Letter: The BRA needs to split

Split up the BRA so it can do its job!

So the Boston Redevelopment Authority (BRA) is spending up to $670K of taxpayer’s money to rebrand itself as more trustworthy (page 1, May 27 Gazette)? As a Boston real estate owner, developer, and approver of private development (and chief cheerleader for Boston development), the BRA has inherent conflicts of interest. No amount of PR is going to change that.

Nowhere are the problems with the BRA more on display than with its recent approval of 64 Allandale St. (page 5, May 27 Gazette). On May 12, the BRA voted 4-1 to approve 20 units directly abutting Allandale Woods, public property that is part of the Boston Parks Urban Wilds, which is located on the boundary between JP and West Roxbury. At no time during the public comment period did the BRA respond to questions from the public about the zoning violations that the 64 Allandale St. project presents.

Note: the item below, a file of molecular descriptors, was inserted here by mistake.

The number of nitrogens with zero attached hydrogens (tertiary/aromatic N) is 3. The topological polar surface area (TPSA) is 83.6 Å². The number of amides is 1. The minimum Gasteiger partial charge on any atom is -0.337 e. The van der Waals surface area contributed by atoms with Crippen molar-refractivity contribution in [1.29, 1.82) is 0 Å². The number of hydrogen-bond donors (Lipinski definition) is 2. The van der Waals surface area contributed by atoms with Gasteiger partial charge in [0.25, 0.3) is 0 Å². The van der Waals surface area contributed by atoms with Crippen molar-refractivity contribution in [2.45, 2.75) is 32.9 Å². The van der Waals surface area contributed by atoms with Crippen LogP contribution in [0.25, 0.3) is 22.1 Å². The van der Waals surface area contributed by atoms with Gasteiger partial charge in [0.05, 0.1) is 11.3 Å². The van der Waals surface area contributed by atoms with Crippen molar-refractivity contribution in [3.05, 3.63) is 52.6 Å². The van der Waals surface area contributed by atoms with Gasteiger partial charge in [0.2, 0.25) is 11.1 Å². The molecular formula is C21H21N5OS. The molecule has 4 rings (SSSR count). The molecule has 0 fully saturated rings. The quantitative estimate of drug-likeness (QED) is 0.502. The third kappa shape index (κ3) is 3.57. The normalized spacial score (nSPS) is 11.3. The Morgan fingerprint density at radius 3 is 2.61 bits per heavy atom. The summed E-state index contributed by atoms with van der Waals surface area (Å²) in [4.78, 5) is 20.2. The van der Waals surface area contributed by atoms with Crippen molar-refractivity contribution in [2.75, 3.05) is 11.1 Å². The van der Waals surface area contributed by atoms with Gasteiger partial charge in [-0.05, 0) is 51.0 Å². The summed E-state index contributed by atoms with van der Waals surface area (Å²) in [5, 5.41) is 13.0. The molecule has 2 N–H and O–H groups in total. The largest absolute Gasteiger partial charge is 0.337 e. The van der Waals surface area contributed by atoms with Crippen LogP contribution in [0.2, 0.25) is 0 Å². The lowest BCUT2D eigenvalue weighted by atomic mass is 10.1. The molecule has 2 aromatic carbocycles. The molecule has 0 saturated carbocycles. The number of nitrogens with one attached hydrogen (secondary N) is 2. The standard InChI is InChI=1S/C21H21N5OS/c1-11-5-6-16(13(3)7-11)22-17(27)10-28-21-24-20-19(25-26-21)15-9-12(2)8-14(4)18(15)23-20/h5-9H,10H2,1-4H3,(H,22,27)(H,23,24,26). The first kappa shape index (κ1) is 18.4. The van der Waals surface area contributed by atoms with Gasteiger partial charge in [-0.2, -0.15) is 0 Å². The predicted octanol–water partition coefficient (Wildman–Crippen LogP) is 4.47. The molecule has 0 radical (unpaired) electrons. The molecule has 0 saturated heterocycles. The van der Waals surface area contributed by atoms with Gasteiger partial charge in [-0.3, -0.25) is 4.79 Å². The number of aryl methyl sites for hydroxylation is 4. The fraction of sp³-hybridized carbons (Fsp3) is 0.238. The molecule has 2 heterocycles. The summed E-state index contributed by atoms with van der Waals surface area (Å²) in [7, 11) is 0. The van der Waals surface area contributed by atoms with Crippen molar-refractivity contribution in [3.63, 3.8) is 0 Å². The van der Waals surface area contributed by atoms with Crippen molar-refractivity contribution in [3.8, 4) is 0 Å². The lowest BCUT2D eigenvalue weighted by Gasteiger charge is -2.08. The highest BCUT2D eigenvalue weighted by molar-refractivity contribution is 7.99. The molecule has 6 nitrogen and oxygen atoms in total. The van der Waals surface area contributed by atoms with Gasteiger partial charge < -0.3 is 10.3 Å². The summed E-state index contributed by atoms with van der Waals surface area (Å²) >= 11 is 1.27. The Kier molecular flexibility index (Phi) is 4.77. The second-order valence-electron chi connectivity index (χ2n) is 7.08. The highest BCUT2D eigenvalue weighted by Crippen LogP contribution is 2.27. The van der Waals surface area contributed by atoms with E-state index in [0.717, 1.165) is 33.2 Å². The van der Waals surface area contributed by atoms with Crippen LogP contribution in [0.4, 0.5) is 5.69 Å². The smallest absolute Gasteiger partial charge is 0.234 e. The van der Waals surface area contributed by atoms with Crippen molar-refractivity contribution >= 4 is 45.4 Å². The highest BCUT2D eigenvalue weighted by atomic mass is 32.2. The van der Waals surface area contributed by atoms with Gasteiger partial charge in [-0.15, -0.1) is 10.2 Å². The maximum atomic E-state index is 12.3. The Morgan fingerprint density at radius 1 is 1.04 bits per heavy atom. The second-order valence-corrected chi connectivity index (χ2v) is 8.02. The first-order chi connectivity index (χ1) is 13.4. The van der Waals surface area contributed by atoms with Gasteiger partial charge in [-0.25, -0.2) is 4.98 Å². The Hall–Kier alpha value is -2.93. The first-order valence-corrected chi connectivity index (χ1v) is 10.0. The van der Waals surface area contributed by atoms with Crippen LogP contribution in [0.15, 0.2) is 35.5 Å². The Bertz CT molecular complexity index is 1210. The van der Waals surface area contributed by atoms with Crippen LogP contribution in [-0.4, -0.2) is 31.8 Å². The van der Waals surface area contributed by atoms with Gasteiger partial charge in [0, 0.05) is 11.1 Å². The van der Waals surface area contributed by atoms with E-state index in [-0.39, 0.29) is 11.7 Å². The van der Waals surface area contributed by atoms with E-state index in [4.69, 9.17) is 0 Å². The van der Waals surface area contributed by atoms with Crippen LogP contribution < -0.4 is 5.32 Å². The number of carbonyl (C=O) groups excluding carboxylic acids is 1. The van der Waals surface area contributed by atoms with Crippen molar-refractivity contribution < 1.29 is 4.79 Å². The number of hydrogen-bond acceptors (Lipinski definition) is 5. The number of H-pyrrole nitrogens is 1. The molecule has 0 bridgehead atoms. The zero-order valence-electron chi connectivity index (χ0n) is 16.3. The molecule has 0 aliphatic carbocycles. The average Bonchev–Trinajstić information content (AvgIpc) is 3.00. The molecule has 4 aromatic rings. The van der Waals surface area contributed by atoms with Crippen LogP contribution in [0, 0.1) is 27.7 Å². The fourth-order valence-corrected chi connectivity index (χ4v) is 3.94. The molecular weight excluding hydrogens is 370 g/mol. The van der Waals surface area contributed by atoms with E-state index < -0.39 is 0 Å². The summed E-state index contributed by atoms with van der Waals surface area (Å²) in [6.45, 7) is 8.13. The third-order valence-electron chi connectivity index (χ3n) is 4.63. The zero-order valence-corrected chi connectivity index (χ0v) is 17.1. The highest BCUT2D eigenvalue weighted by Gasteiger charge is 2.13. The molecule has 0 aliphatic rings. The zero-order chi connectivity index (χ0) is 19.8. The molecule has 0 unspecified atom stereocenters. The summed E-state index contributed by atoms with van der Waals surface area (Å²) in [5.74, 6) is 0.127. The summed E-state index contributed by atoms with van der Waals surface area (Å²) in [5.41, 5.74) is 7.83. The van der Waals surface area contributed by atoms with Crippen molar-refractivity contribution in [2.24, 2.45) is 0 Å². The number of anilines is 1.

According to Boston Inspectional Services Department, the project requires variances for 53 zoning violations, including too many stories, too high buildings, and insufficient useable open space per building. Now it is up to the Zoning Board of Appeals, and if necessary, the General Appellate Court, to try to get the developer to follow zoning regulations in JP and West Roxbury.

The BRA is charged to help set zoning regulations by petitioning the Boston Zoning Board for zoning changes (BRA website). How can the BRA support a project that they know from the outset violates so many zoning restrictions that they themselves have a role in setting up? Also, the BRA showed no interest in abutters’ concerns that engineering flaws in the project design endanger the downhill public wetlands in Allandale Woods.

The Boston City Council is calling on the BRA to meet in September about how it can bring more transparency and accountability to the urban renewal process (page 8, May 27 Gazette). One way to do that is to separate the urban renewal function of the BRA from the approval process for new developments. That way, questions of engineering flaws and zoning violations are regulated by a different organization from the parts of the BRA currently promoting development and urban renewal.  We don’t need to pay over half a million to figure that out.

Ralph Loring

Jamaica Plain resident

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